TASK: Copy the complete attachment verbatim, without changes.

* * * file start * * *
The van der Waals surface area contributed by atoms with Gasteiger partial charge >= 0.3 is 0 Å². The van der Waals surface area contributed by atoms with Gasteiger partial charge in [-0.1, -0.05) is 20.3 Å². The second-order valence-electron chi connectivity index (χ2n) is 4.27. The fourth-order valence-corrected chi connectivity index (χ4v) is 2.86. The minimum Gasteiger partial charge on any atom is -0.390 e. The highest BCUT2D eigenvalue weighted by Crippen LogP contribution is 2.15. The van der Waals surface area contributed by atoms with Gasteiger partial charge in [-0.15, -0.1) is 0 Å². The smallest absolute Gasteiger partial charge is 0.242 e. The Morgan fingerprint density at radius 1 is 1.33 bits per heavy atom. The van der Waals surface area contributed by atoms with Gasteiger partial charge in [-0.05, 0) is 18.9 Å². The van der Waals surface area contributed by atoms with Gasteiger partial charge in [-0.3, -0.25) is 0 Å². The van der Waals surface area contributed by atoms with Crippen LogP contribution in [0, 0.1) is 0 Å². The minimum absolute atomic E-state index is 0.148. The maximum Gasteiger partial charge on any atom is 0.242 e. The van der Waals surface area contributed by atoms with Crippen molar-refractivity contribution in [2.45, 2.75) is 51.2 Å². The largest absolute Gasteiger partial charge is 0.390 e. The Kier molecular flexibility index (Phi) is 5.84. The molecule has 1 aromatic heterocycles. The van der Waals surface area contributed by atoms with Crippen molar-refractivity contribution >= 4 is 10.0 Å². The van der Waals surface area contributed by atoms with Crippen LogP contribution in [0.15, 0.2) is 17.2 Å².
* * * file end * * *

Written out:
The van der Waals surface area contributed by atoms with Gasteiger partial charge >= 0.3 is 0 Å². The van der Waals surface area contributed by atoms with Gasteiger partial charge in [-0.1, -0.05) is 20.3 Å². The second-order valence-electron chi connectivity index (χ2n) is 4.27. The fourth-order valence-corrected chi connectivity index (χ4v) is 2.86. The minimum Gasteiger partial charge on any atom is -0.390 e. The highest BCUT2D eigenvalue weighted by Crippen LogP contribution is 2.15. The van der Waals surface area contributed by atoms with Gasteiger partial charge in [-0.15, -0.1) is 0 Å². The smallest absolute Gasteiger partial charge is 0.242 e. The Morgan fingerprint density at radius 1 is 1.33 bits per heavy atom. The van der Waals surface area contributed by atoms with Gasteiger partial charge in [-0.05, 0) is 18.9 Å². The van der Waals surface area contributed by atoms with Gasteiger partial charge in [-0.3, -0.25) is 0 Å². The van der Waals surface area contributed by atoms with Crippen LogP contribution in [0, 0.1) is 0 Å². The minimum absolute atomic E-state index is 0.148. The maximum Gasteiger partial charge on any atom is 0.242 e. The van der Waals surface area contributed by atoms with Crippen molar-refractivity contribution in [2.45, 2.75) is 51.2 Å². The largest absolute Gasteiger partial charge is 0.390 e. The Kier molecular flexibility index (Phi) is 5.84. The molecule has 1 aromatic heterocycles. The van der Waals surface area contributed by atoms with Crippen molar-refractivity contribution >= 4 is 10.0 Å². The van der Waals surface area contributed by atoms with Crippen LogP contribution in [0.15, 0.2) is 17.2 Å².